How COVID-19 has changed our driving habits

How COVID-19 has changed our driving habits | Insurance Business America

How COVID-19 has changed our driving habits

The coronavirus pandemic has had a dramatic impact on personal mobility in the United States. According to Arity, a mobility data analytics company founded by Allstate, there has been a 65% decrease in driving since before the first statewide shelter-in-place order was mandated in California on March 19. Since then, Arity has been analyzing driving data from its 23 million connections countrywide to produce pandemic reports, covering: active drivers on the roads, number of trips and miles driven, and the behaviors of those who are driving.

“When the pandemic hit, we realized we could play a role in helping people understand what was happening, how the pandemic was progressing and how it was impacting people’s mobility,” said Robert Nendorf (pictured), director of data science at Arity. “We knew a lot was changing, and with our data set, we knew we had some unique insights into the impact of the pandemic on personal mobility.

“We’re using data from our 23 million connections, which is anonymized and aggregated to various levels, and we’re sharing it to help people understand what the pandemic is doing to our core driving metrics. We’re answering questions like: How many people are on the road each day? How many trips are they taking? How many miles are they driving? How are their driving behaviors changing? What’s the mix of people on the road? We’re looking at how those numbers evolve over time to help people understand how the roads are changing.”

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It was early in March when Arity started noticing significant changes in driving behavior, with the number of daily active drivers (those taking at least one trip per day) dropping by about 30% through March 22. Daily active drivers dropped down to around 40% during the pandemic’s peak in early April, but that started to pick back up by the end of the month. The number of miles driven per connection also went down by 44% countrywide during this period, and so did the number of serious collisions.

“Our crash detection numbers have definitely changed,” Nendorf told Insurance Business. “With fewer miles driven, we’ve seen fewer crashes. The really interesting thing that’s frankly quite troubling is that we’re seeing about a 50% increase in crashes above 70mph. Those are the ones that can cause really serious health outcomes and whatnot. The number of high-speed crashes has gone up, whereas the number of lower speed crashes has gone down. Overall, collisions are going down with miles driven, which is what you’d expect with less exposure on the road - but people are driving differently.”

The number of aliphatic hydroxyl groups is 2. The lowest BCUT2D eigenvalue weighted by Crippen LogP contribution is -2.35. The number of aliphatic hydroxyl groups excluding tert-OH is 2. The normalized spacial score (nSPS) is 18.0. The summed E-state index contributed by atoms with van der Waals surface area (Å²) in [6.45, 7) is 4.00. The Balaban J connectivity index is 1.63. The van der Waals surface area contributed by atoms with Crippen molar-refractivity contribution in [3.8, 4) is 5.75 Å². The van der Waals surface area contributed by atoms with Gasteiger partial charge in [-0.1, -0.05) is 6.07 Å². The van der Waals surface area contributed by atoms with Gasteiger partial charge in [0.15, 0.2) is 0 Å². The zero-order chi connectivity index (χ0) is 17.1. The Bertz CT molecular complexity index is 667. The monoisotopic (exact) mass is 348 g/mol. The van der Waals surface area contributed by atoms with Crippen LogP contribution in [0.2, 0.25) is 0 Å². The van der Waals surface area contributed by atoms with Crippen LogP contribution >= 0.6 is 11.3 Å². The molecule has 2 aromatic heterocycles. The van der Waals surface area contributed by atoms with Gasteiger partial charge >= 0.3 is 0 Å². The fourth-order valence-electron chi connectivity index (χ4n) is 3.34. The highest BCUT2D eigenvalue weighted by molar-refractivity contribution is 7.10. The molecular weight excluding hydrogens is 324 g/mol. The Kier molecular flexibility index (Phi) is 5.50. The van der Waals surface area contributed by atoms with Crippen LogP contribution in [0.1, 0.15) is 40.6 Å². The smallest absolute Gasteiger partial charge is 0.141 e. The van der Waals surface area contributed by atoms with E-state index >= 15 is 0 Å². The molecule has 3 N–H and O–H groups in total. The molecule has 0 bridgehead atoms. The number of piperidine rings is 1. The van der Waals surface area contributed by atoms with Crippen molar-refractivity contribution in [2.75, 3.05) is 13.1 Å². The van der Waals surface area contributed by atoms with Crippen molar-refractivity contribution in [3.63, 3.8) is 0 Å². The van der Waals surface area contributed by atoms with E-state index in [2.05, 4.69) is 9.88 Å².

Speeding is one of the driving behaviors where Arity has seen population-level changes that are very broad. On average, speed was up by a couple of miles per hour relative to the speed limit. What’s more concerning is that the data analytics firm has seen at least a 30% increase in the rate at which people are driving over 100mph sometime during their trip.

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The firm also tracks behaviors like aggressive braking and aggressive acceleration. While aggressive braking has generally tracked with 2019 numbers throughout the pandemic, Arity has seen a drop off in aggressive acceleration. This happened right about the same time that miles driven started to go down, around March 08.

“Under normal conditions, we tend to see more aggressive acceleration during the weekdays,” said Nendorf. “Monday through Friday, you see a fair bit of aggressive acceleration, and on Saturday it drops down significantly, and then Sunday it drops down even more. It seems like this aggressive acceleration behavior [under normal conditions] is driven by motivating you to drive, so it seems to be a commuting behavior.

“What we’ve seen once the pandemic really started changing behaviors is that in March and April of 2020, the numbers don’t have those spikes anymore. They’re all down - every day looks like a Sunday or a Saturday. Intuitively, in this [pandemic] that we’ve been experiencing, the notion of commuting to work is just not there because we’re all working from home, and the notion between how you drive on a weekday and the weekend is all blurred together. We actually see that in our data. That decrease in aggressive acceleration is probably mostly driven by the fact that people aren’t commuting to work as they were before the pandemic.”

In reflection of the ever-changing coronavirus situation, Arity is releasing updated statistics and insights on the impact of COVID-19 on the personal mobility sector every couple of weeks.